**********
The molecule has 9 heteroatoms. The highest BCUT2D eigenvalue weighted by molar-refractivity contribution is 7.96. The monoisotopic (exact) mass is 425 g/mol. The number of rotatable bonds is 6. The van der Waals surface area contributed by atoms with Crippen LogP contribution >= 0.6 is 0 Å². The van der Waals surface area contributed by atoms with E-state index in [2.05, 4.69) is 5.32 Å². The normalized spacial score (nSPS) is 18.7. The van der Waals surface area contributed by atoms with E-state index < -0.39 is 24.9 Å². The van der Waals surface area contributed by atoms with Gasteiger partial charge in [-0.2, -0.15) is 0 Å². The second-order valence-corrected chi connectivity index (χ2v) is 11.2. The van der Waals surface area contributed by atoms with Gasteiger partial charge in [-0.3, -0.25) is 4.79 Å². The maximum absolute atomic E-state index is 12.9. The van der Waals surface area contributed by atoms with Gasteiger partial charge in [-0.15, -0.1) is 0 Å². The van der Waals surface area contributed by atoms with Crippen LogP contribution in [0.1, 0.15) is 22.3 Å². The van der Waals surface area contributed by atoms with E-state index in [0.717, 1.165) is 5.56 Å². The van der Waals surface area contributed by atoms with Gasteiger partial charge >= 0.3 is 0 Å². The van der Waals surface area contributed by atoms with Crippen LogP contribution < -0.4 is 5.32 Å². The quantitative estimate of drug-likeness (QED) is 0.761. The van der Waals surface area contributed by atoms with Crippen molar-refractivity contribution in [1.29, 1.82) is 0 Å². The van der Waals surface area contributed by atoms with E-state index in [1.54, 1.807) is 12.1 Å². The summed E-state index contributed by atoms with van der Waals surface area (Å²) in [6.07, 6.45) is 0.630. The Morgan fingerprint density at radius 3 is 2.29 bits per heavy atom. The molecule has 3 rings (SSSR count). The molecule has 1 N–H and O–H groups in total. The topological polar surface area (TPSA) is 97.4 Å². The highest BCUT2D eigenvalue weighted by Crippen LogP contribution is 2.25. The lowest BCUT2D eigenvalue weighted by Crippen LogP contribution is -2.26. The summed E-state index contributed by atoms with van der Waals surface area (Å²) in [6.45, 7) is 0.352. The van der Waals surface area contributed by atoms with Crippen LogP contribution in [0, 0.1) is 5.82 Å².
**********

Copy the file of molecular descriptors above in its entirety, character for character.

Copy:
The molecule has 9 heteroatoms. The highest BCUT2D eigenvalue weighted by molar-refractivity contribution is 7.96. The monoisotopic (exact) mass is 425 g/mol. The number of rotatable bonds is 6. The van der Waals surface area contributed by atoms with Crippen LogP contribution >= 0.6 is 0 Å². The van der Waals surface area contributed by atoms with E-state index in [2.05, 4.69) is 5.32 Å². The normalized spacial score (nSPS) is 18.7. The van der Waals surface area contributed by atoms with E-state index < -0.39 is 24.9 Å². The van der Waals surface area contributed by atoms with Gasteiger partial charge in [-0.2, -0.15) is 0 Å². The second-order valence-corrected chi connectivity index (χ2v) is 11.2. The van der Waals surface area contributed by atoms with Gasteiger partial charge in [-0.3, -0.25) is 4.79 Å². The maximum absolute atomic E-state index is 12.9. The van der Waals surface area contributed by atoms with Gasteiger partial charge in [-0.15, -0.1) is 0 Å². The van der Waals surface area contributed by atoms with Crippen LogP contribution in [0.1, 0.15) is 22.3 Å². The van der Waals surface area contributed by atoms with E-state index in [0.717, 1.165) is 5.56 Å². The van der Waals surface area contributed by atoms with Gasteiger partial charge >= 0.3 is 0 Å². The van der Waals surface area contributed by atoms with Crippen LogP contribution < -0.4 is 5.32 Å². The quantitative estimate of drug-likeness (QED) is 0.761. The van der Waals surface area contributed by atoms with Crippen molar-refractivity contribution in [1.29, 1.82) is 0 Å². The van der Waals surface area contributed by atoms with E-state index in [1.54, 1.807) is 12.1 Å². The summed E-state index contributed by atoms with van der Waals surface area (Å²) in [6.07, 6.45) is 0.630. The Morgan fingerprint density at radius 3 is 2.29 bits per heavy atom. The molecule has 3 rings (SSSR count). The molecule has 1 N–H and O–H groups in total. The topological polar surface area (TPSA) is 97.4 Å². The highest BCUT2D eigenvalue weighted by Crippen LogP contribution is 2.25. The lowest BCUT2D eigenvalue weighted by Crippen LogP contribution is -2.26. The summed E-state index contributed by atoms with van der Waals surface area (Å²) in [6.45, 7) is 0.352. The van der Waals surface area contributed by atoms with Crippen LogP contribution in [0, 0.1) is 5.82 Å².